February 07, 2016
Our weekly round up of noteworthy items from and about the social sector. For more links to great content, follow us on Twitter at @pndblog....
Arts and Culture
In The Atlantic, Andy Horwitz, founder and publisher of Culturebot, examines the recent history of funding for the arts in America and concludes that while the arts themselves aren't dead, the system by which they are funded is increasingly becoming as unequal as the country itself.
On the National Committee for Responsive Philanthropy blog, Ben Barge, a field associate at the NCRP, shares highlights from a recent panel discussion, "Mass Incarceration: The Rural Perspective," featuring Lenny Foster, director of the Navajo Nations Correction Project; Nick Szuberla, executive director and co-founder of Working Narratives & Nations Inside; Kenneth Glasgow, executive director of the Ordinary People Society and co-chair of the Formerly Incarcerated and Convicted People's Movement; and asha bandele, director of grants, partnerships and special projects at the Drug Policy Alliance.
A new report from the Women’s Philanthropy Institute at the Indiana University Lilly Family School of Philanthropy finds that "women give more than their male peers at virtually all income levels, even though women in general earn less and have less money in retirement than men." In a piece for the Wall Street Journal, Debra Mesch, Eileen Lamb O'Gara Chair in Women's Philanthropy and director of the Women's Philanthropy Institute, discusses the findings.
On Monday, the World Health organization declared the outbreak of Zika virus a global public health emergency. The New York Times' Sabrina Tavernese and Donald G. MacNeil, Jr. report.
According to UNICEF, more women and children are now migrating to and through Europe than adult males -- and many children are traveling alone. In related news, organizers of the annual Syria pledging conference are requesting a record $9 billion from the international donor community by the end of 2016. In comments to the New York Times, Jan Egeland, a former Norwegian diplomat who heads the Norwegian Refugee Council, characterized the humanitarian response to the Syrian refugee crisis as grossly inadequate and said, "What we are witnessing now is a collective failure to deliver the necessary support to the region. We are witnessing a total collapse of international solidarity with millions of war victims."
"If social scientists and policy makers have learned anything about how to help the world's poorest people, it's not to trust our intuitions or anecdotal evidence about what kinds of antipoverty programs are effective, write Dean Karlan,a professor of economics at Yale and founder of the nonprofit Innovations for Poverty Action, and Annie Duflo, the organization's executive director, in the New York Times. Rigorous randomized evaluations, on the other hand, "can show us what works and what doesn't....Hope and rhetoric are great for motivation, but not for figuring out what to do."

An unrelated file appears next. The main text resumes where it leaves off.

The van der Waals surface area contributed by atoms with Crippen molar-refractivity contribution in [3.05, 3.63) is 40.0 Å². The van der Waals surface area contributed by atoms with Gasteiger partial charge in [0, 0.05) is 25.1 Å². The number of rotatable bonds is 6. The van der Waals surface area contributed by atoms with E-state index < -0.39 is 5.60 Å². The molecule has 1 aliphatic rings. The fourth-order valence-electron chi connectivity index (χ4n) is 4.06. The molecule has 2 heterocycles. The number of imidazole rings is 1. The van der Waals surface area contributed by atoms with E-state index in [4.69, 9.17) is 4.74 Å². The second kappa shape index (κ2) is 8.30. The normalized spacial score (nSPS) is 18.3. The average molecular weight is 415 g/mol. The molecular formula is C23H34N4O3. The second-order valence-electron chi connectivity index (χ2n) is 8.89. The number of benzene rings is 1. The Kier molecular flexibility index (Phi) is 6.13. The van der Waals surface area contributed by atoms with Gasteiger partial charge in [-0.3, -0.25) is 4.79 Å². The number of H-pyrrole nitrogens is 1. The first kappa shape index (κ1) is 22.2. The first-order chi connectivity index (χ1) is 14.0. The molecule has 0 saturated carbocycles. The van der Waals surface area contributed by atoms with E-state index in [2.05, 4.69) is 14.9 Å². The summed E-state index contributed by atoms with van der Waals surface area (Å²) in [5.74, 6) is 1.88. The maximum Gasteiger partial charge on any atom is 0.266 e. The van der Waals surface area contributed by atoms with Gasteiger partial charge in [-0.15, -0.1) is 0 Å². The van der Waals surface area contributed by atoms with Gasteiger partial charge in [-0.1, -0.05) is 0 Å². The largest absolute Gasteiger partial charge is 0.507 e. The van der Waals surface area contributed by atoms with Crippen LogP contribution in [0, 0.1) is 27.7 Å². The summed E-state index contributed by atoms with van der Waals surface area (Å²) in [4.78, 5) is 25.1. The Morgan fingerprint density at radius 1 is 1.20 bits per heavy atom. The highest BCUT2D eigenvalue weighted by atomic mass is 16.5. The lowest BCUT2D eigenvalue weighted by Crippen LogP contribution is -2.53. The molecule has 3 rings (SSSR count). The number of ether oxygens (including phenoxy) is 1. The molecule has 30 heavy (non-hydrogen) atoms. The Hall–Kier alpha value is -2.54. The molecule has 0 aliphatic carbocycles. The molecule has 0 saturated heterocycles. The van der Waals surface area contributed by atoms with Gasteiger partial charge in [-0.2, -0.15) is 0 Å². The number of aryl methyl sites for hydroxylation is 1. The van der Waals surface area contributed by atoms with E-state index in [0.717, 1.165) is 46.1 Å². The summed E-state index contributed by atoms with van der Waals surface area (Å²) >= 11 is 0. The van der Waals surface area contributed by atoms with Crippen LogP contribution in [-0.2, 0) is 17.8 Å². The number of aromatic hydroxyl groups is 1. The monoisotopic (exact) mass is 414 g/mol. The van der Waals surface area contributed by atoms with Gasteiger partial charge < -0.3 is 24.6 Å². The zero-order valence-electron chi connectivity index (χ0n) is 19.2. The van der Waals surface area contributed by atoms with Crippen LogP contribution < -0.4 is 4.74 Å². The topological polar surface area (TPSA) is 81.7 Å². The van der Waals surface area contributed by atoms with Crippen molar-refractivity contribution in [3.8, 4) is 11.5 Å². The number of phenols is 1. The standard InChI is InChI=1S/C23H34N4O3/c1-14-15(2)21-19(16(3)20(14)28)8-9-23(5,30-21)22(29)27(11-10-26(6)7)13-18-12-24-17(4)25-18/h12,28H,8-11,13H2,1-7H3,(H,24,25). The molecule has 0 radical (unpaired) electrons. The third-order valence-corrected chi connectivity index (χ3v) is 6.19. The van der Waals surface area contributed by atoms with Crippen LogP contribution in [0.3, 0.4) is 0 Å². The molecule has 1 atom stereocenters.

There was some good news on the global public health front in January. The UN Foundation's Jenni Lee has a roundup.
On the Fast Company site, Dan Hoffield breaks down the proven habits of charismatic leaders.
What are you doing to be happier and healthier in 2016? Hosted by Beth Kanter, the January Nonprofit Blog Carnival is chock full of great advice, including posts from Kathy Naylor, Lori Jacobwith, Suzette Annan, Joyce Lee-Ibarra, Erik Anderson, and Megan Keane.
"You would be hard-pressed to find anyone who doesn't credit the Barr [Foundation] for its enormous largesse, as the left-leaning charity funds causes that are dear to the city's liberal residents. But you would also be hard-pressed to find a grantee who will critique the foundation publicly. No big surprise," writes Patti Hartigan in a Boston Magazine profile of Jim Canales, the foundation's new president. "Barr makes its grants by invitation only. Those who receive funding want to keep it, and those who don't want to get it."
The L.A.-based Weingart Foundation has announced that, due to a recent surge in requests for capital funding, "effective immediately and until further notice, the foundation will not be accepting any new Letters of Inquiry (LOIs) for [such] funding."
On Fast.Co.Exist, staff writer Ben Schiller reviews Linsey McGoey's No Such Thing As a Free Gift: The Gates Foundation and the Price of Philanthropy, which he finds a little "mean-spirited" but fundamentally sound in its critique of philanthrocapitalism and philanthrocapitalists.
In a post on the Ford Foundation's Equals Change blog, Jean Ross, program officer for civic engagement and government at the foundation, argues that the crisis in Flint, Michigan, is about more than poisoned water. "In the short term, we know what to do about the water crisis: Distribute bottled water, and change the water source," Ross writes.
But once those most immediate problems are addressed, we're left with the same system that helped create the problem, and it continues to reinforce inequalities that shape the lives of people in Flint. The use of emergency managers has been largely reserved for cities with majority-black populations, where residents find their lives presided over by officials who are more concerned with financial health than public well-being. That's what led to the water crisis. Emergency manager control has also limited residents' ability to participate in decisions about how to fix public schools in Detroit and other communities that are close to financial collapse...
Last but not least, be sure to check out Nell Edgington's ten best social innovation reads from January, including articles by Markets for Good blogger David Henderson, CauseWired president Tom Watson, and nonprofit leadership expert Tom Klaus.
That's it for now. What have you been reading/watching/listening to? Drop us a line at email@example.com or via the comments section below....